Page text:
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General Van Dorn was at Pocahontas when, February 23d, he received dispatches informing him of the retreat of Price, followed by Curtis and Sigel, and the battle of Sugar Creek. Van Dorn immediately sent McCulloch orders to form a junction with Price without loss of time, to which McCulloch sent reply, March 1st, that he had ordered the command to march, as soon as the commanding general should arrive, with six days cooked rations, and awaited his arrival anxiously. He appended to this note a memorandum of his actual effective strength: Hebert's brigade, 4,637; Greer's brigade, 3,747; total, 8,384. Artillery, 18 guns.

McCulloch's command marched the next day across Boston mountains to Elm Springs, Ark., where it would be joined by General Van Dorn and the Indian forces of Gen. Albert Pike, who had been given command of the department of the Indian Territory, November 22d. The main body of Price's Missouri State Guard was camped near Elm Springs. The march of the division over the Boston mountains was toilsome and slow. It reached the place of rendezvous on the 3d, where the commanding general had arrived,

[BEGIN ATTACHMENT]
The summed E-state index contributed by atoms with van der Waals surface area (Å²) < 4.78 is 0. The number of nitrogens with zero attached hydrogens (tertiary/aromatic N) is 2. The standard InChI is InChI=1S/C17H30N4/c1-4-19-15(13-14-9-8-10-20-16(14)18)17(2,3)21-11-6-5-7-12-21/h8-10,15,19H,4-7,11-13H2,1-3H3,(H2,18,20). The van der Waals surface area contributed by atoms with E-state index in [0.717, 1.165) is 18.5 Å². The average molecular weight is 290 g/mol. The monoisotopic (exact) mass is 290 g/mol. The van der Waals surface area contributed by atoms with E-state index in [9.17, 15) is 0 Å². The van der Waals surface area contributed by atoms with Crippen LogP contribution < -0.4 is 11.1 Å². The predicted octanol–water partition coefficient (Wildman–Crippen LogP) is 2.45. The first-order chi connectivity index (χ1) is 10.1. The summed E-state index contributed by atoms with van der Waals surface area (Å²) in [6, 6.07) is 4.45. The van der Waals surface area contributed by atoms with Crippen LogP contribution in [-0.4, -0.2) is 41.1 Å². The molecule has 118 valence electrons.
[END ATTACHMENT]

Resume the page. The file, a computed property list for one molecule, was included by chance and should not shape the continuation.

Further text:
On the 4th of March, without waiting for General Pike, Van Dorn moved out for Bentonville, where Sigel, with his Germans, had arrived and taken possession. Two bodies of cavalry, one under McIntosh and one under Gates, were pushed forward, the former to go around the town on the west, the latter on the east, in an effort to cut off Sigel from the main body of the enemy at Sugar creek. But McIntosh found the country north of Bentonville so rough with rocks, ravines and mountains, guarded by a natural cheval-de-frise of small oaks and black-jacks, that he could not hope to form a junction with Gates. Coming upon the Federals in force on these heights, and being fired upon from an ambuscade, he made an effort to charge the enemy in position, but the ground was impracticable for cavalry, and he drew back

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